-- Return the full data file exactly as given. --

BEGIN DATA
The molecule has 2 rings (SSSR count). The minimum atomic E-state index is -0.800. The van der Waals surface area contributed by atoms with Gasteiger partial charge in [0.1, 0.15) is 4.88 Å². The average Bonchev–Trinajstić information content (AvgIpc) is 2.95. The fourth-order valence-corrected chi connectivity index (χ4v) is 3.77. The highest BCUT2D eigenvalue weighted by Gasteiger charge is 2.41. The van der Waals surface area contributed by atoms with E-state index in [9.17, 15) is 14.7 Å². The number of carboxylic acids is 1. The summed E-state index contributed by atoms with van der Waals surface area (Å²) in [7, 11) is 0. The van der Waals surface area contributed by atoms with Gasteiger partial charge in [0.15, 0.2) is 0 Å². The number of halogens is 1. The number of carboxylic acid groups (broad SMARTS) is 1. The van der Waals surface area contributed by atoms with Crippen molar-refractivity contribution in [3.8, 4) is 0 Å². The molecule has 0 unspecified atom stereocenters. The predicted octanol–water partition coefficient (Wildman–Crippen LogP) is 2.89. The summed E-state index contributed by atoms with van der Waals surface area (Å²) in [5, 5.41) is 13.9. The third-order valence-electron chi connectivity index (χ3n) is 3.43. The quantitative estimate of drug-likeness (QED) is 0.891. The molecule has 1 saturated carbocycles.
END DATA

The molecule has 2 rings (SSSR count). The minimum atomic E-state index is -0.800. The van der Waals surface area contributed by atoms with Gasteiger partial charge in [0.1, 0.15) is 4.88 Å². The average Bonchev–Trinajstić information content (AvgIpc) is 2.95. The fourth-order valence-corrected chi connectivity index (χ4v) is 3.77. The highest BCUT2D eigenvalue weighted by Gasteiger charge is 2.41. The van der Waals surface area contributed by atoms with E-state index in [9.17, 15) is 14.7 Å². The number of carboxylic acids is 1. The summed E-state index contributed by atoms with van der Waals surface area (Å²) in [7, 11) is 0. The van der Waals surface area contributed by atoms with Gasteiger partial charge in [0.15, 0.2) is 0 Å². The number of halogens is 1. The number of carboxylic acid groups (broad SMARTS) is 1. The van der Waals surface area contributed by atoms with Crippen molar-refractivity contribution in [3.8, 4) is 0 Å². The molecule has 0 unspecified atom stereocenters. The predicted octanol–water partition coefficient (Wildman–Crippen LogP) is 2.89. The summed E-state index contributed by atoms with van der Waals surface area (Å²) in [5, 5.41) is 13.9. The third-order valence-electron chi connectivity index (χ3n) is 3.43. The quantitative estimate of drug-likeness (QED) is 0.891. The molecule has 1 saturated carbocycles.